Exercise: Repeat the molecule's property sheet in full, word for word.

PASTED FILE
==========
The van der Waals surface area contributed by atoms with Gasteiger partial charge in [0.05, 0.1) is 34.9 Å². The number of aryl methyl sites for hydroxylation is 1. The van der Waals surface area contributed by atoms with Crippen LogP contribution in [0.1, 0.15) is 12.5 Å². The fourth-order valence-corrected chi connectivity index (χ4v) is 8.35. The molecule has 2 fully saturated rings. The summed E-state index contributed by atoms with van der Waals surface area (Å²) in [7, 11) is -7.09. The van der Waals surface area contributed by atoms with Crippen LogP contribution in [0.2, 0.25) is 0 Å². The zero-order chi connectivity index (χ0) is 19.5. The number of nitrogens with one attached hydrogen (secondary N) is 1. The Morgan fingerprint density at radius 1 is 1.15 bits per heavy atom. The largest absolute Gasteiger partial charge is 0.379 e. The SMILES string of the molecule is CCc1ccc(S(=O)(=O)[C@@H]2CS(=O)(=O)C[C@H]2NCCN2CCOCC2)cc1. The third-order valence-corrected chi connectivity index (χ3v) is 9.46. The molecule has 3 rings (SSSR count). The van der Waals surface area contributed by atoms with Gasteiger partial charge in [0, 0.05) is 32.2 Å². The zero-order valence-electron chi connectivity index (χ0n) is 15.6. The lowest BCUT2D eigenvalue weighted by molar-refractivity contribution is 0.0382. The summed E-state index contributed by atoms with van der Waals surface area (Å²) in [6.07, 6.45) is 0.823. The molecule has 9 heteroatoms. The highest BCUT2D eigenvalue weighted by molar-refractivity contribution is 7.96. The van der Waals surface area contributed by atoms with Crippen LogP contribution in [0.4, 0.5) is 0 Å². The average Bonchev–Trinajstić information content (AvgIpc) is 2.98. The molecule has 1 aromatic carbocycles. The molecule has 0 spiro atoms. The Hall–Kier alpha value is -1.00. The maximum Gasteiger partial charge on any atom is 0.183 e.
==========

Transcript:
The van der Waals surface area contributed by atoms with Gasteiger partial charge in [0.05, 0.1) is 34.9 Å². The number of aryl methyl sites for hydroxylation is 1. The van der Waals surface area contributed by atoms with Crippen LogP contribution in [0.1, 0.15) is 12.5 Å². The fourth-order valence-corrected chi connectivity index (χ4v) is 8.35. The molecule has 2 fully saturated rings. The summed E-state index contributed by atoms with van der Waals surface area (Å²) in [7, 11) is -7.09. The van der Waals surface area contributed by atoms with Crippen LogP contribution in [0.2, 0.25) is 0 Å². The zero-order chi connectivity index (χ0) is 19.5. The number of nitrogens with one attached hydrogen (secondary N) is 1. The Morgan fingerprint density at radius 1 is 1.15 bits per heavy atom. The largest absolute Gasteiger partial charge is 0.379 e. The SMILES string of the molecule is CCc1ccc(S(=O)(=O)[C@@H]2CS(=O)(=O)C[C@H]2NCCN2CCOCC2)cc1. The third-order valence-corrected chi connectivity index (χ3v) is 9.46. The molecule has 3 rings (SSSR count). The van der Waals surface area contributed by atoms with Gasteiger partial charge in [0, 0.05) is 32.2 Å². The zero-order valence-electron chi connectivity index (χ0n) is 15.6. The lowest BCUT2D eigenvalue weighted by molar-refractivity contribution is 0.0382. The summed E-state index contributed by atoms with van der Waals surface area (Å²) in [6.07, 6.45) is 0.823. The molecule has 9 heteroatoms. The highest BCUT2D eigenvalue weighted by molar-refractivity contribution is 7.96. The van der Waals surface area contributed by atoms with Crippen LogP contribution in [0.4, 0.5) is 0 Å². The average Bonchev–Trinajstić information content (AvgIpc) is 2.98. The molecule has 1 aromatic carbocycles. The molecule has 0 spiro atoms. The Hall–Kier alpha value is -1.00. The maximum Gasteiger partial charge on any atom is 0.183 e.